A. Introduction. Approximately 600,000 cases and 50,000 deaths from pulmonary embolism (PE) occur annually in the United States. Prompt treatment can significantly reduce the mortality rate.
B. Causes of Pulmonary Embolism.
a. Most pulmonary emboli (95%) arise from deep venous thrombosis (DVT) of the lower extremities. The highest risk for PE occurs with proximal, lower extremity DVT (i.e., thrombosis of the popliteal, superficial femoral, or common femoral vein).
b. PE can also originate from the upper extremity, central venous catheters or pelvic venous thrombosis and right atrial thrombi. In particular, peripherally inserted central catheters (PICCs) have been shown to be strongly associated with upper extremity DVT.
c. Virchow’s triad describes the major risk factors for venous thrombosis (and PE).
i. Venous stasis (e.g., an immobile patient in the hospital).
ii. Endothelial damage (e.g., hip or knee surgery).
iii. Hypercoagulable state (e.g., malignancy, antiphospholipid antibody syndrome).
d. Rare causes of nonthrombotic PE include fat embolism, amniotic fluid embolism, septic embolism, and tumor embolism.
C. Clinical Manifestations of Pulmonary Embolism. The symptoms and signs of PE are nonspecific.
a. Symptoms. Pleuritic chest pain and dyspnea are the most common symptoms. A feeling of apprehension or impending doom is frequently described.
b. Signs. Tachypnea is present in most patients with PE. Tachycardia, low-grade fever, and evidence of lower extremity swelling or tenderness are other important signs.
D. Approach to the Patient. PE can pose a substantial diagnostic challenge. The differential diagnosis includes other cardiac and pulmonary disorders that cause dyspnea, chest pain, and hypoxemia. Common competing diagnoses include pneumonia, congestive heart failure (CHF), asthma, chronic obstructive pulmonary disease (COPD), pneumothorax, myocardial infarction, and aortic dissection.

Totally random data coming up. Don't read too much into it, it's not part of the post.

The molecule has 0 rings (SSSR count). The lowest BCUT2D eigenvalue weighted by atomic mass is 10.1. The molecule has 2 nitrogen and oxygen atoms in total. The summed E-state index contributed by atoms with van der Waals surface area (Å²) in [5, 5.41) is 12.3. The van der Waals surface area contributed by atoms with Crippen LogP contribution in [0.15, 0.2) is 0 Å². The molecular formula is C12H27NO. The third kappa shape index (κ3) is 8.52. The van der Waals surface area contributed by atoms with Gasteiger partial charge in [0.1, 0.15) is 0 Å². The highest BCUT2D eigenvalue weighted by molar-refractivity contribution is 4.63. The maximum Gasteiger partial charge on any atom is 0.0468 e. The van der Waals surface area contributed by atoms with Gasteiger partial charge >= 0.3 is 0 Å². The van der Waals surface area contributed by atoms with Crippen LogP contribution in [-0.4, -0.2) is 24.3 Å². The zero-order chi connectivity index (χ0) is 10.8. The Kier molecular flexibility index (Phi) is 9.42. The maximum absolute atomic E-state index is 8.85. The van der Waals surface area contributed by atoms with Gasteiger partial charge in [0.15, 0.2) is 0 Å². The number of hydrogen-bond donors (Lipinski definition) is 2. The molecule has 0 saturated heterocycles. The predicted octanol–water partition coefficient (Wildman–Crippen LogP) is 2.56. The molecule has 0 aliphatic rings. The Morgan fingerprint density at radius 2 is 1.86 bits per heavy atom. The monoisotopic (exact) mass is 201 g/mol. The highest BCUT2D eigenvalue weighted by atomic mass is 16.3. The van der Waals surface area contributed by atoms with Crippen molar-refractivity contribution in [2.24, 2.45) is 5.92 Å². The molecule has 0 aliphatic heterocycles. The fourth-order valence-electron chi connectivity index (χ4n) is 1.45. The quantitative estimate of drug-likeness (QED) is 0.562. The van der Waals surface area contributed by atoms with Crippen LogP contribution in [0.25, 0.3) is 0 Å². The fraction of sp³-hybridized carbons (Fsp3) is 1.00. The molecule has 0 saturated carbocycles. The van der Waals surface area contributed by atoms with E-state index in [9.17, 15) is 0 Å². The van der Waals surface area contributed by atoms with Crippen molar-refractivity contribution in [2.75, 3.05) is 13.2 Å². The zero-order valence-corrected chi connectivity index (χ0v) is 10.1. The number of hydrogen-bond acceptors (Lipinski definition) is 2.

a. The history and physical examination are essential to the diagnosis. A sudden onset of chest pain and dyspnea is typical. However, symptoms of new-onset syncope or an unexplained exacerbation of COPD are increasingly recognized presentations. The physical examination may reveal an edematous, erythematous, and tender upper or lower extremity suggesting DVT. However, remember that physical examination is often unreliable and/or unremarkable in the diagnosis of DVT or PE.
i. Patients with PE have a normal chest radiograph about 20% of the time. Common radiographic findings among patients with PE are nonspecific and include atelectasis, parenchymal opacities, pleural effusion, and cardiomegaly.
ii. Some classic roentgenographic signs of PE exist:
1. Westermark’s sign is a region of oligemia (decreased vascularity) visible as a focal radiolucent area/
2. Hampton’s hump is a peripheral wedge-shaped density that occurs with pulmonary infarction.
3. Subsegmental atelectasis, a small pleural effusion, an enlarged central pulmonary artery, and an elevated hemidiaphragm may be found.
iii. These classic radiographic signs of PE are nonspecific and cannot definitively establish the diagnosis. Therefore, the main utility of a chest radiograph is in identifying alternative diagnoses (e.g., pneumonia, pneumothorax, pulmonary edema).
c. Electrocardiogram (EKG). Most patients with PE have nonspecific EKG findings:
i. The most common finding is sinus tachycardia; other arrhythmias are rare. It is not uncommon for the EKG to be normal.
ii. The classic findings of acute right-sided heart strain are seen in approximately 25% of patients and include:
1. Right bundle branch block.
2. P pulmonale.
3. Right axis deviation.
4. S1Q3T3 (a large S wave in lead I, a large Q wave in lead III, and an inverted T wave in lead III). A handy mnemonic is “SiQ from Thrombus!”
5. T wave inversions in V1–V4 occur if PE leads to significant right ventricular wall strain.
d. Arterial blood gases. Patients with PE may have alveolar hyperventilation (low PaCO2), hypoxemia (low PaO2), a widened alveolar-to-arterial (A-a) gradient, or a combination of the three. Most patients will have a widened A-a gradient. Patients can have normal oxygen saturation because hyperventilation can increase PaO2. Do not rule out PE based on normal oxygen saturation.